The struggle of a mid-level civil servant trying to find words to express himself along the two-systems interface does not make for easy reading. But he was not alone in his effort.
No sooner had his decision been announced than back-up appeared in the form of an unsigned government press release. It declared there to be ‘no question of any political censorship, restriction of the freedom of speech, or deprivation of the right to stand for elections as alleged by some members of the community’. “Eddie Chu advocates independence,” proclaimed pro-Beijing newspaper Wen Wei Po, “his disqualification is not political screening.”
Carrie Lam may have been careless with her words earlier in the year, but by year’s end, the same contradictory phrases were being repeated without pause for thought. They had become a habit, a manner of speech, reinforced by repetition many times over during the months in-between.
Another ‘cross-border’ judicial review
The question submitted for judicial review concerned the legality of arrangements at the new Hong Kong terminus of the high-speed cross-border rail link. Its formal name is the Guangzhou-Shenzhen-Hong Kong Express Rail Link or XRL for short. The project has been the target of local protests dating back a decade.
The final blow, from a concerned Hong Kong Basic Law perspective, was Beijing’s decision to station mainland customs and law enforcement personnel inside the terminal building located in the West Kowloon district of Hong Kong.
About a quarter of the terminal is reserved for the purpose as a Mainland Port Area where national laws are enforced. The decision was ostensibly made solely in the interests of speed and convenience, for incoming and outbound travellers, and is referred to as co-location or two inspections, by mainland and Hong Kong personnel, on the same site.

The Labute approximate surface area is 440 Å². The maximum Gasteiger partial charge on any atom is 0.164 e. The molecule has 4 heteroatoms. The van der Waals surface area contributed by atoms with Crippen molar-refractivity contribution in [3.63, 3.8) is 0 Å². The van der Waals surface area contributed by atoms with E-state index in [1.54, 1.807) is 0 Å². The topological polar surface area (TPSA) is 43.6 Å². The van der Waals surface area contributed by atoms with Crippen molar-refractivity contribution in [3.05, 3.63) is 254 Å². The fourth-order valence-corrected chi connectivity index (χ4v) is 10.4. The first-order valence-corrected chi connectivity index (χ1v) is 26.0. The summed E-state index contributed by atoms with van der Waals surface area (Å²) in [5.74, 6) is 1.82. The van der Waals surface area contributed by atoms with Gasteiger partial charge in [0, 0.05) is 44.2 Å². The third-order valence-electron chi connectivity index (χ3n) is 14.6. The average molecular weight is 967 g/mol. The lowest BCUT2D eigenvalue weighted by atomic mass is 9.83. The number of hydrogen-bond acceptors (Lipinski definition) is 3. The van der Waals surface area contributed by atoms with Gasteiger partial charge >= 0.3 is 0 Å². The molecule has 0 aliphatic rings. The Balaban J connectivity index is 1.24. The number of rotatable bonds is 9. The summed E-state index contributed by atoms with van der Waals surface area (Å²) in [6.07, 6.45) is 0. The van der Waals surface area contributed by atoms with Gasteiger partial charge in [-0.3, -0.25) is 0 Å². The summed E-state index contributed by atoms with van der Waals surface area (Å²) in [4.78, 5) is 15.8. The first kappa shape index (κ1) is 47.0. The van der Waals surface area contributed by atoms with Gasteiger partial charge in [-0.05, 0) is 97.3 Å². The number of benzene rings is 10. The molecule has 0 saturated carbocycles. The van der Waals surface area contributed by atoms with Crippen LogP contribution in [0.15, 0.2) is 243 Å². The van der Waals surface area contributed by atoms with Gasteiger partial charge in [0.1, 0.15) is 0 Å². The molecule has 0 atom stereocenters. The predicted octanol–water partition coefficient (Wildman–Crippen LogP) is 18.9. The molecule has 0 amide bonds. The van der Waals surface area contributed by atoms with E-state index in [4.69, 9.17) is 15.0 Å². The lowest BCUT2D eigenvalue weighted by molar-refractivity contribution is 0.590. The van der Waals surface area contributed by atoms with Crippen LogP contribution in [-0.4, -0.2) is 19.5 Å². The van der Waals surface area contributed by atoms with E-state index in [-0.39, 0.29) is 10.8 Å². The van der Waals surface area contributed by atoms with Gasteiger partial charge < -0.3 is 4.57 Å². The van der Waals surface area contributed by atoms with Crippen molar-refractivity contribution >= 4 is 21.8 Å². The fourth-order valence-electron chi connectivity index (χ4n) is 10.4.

But the arrangement also violates the basic principle and promise of Hong Kong’s post-1997 “one-country, two-systems” governing design. More specifically, it violates Basic Law Article 18 that promises “national laws shall not be applied” in Hong Kong. Opponents argue that the co-location arrangement sets a bad precedent and paves the way for future such intrusions of mainland laws into Hong Kong.
Opponents also argue more broadly that the railway is just another mainland means of gradually erasing the border and integrating Hong Kong into what officials are enthusiastically lauding as the “macro picture of national development.”
When all else fails, as in this case all else has failed, concerned citizens apply for judicial reviews. The request was granted, and a judgement handed down by Hong Kong’s High Court on December 13.
They needn’t have bothered. Judicial deference to the executive prevailed and Mr. Justice Anderson Chow Ka-ming ruled in the government’s favour. He not only held that the co-location rail terminus made good sense in practical terms but also that it did no harm to the Basic Law. In fact, he endorsed the government’s extraordinary argument that the arrangement could be seen as a positive manifestation of Hong Kong’s autonomy.
Key focus of the arguments was the National People’s Congress Standing Committee’s Decision last year, on Dec. 27, 2017, approving the co-location arrangement. Justice Chow held that the NPCSC Decision was an appropriate exercise of the central government’s authority, despite there being no provision for such a decision in Hong Kong’s Basic Law.
He ruled that under the Chinese Constitution, the NPCSC represents sovereign national authority and can thus decide for itself whether a matter is or is not in compliance with Hong Kong’s Basic Law. Presumably, that means the Basic Law provides no protection for Hong Kong whatsoever except what Beijing chooses to allow.
He indicated further that he was quite at ease with the evolving nature of the Basic Law’s application as a “living instrument.” The Basic Law’s provisions should therefore not be treated in a “literal or mechanistic manner.” He is actually inclined to push flexibility even further by trying to second-guess the Basic Law drafters’ original intent, namely, whether such a co-location arrangement might have been “intended to be prohibited.”
Since its basic purpose is to maintain the Hong Kong system as a distinct entity, Justice Chow did not think the new mainland port authority was much to worry about. In any case, such a cross border rail link was not foreseen when the Basic Law was promulgated in 1990, so no one could have anticipated something like the new port authority.
Hong Kong courts had grown accustomed to treating the Basic Law as a living instrument with the ability to grow and develop over time as needs arose. He therefore appreciated the government’s disingenuous argument that the creation of the Mainland Port Area, by its very existence within the larger West Kowloon terminus, is actually a “manifestation of the exercise of a high degree of autonomy by Hong Kong and the recognition of two distinct and separate systems being protected in Hong Kong and the Mainland.”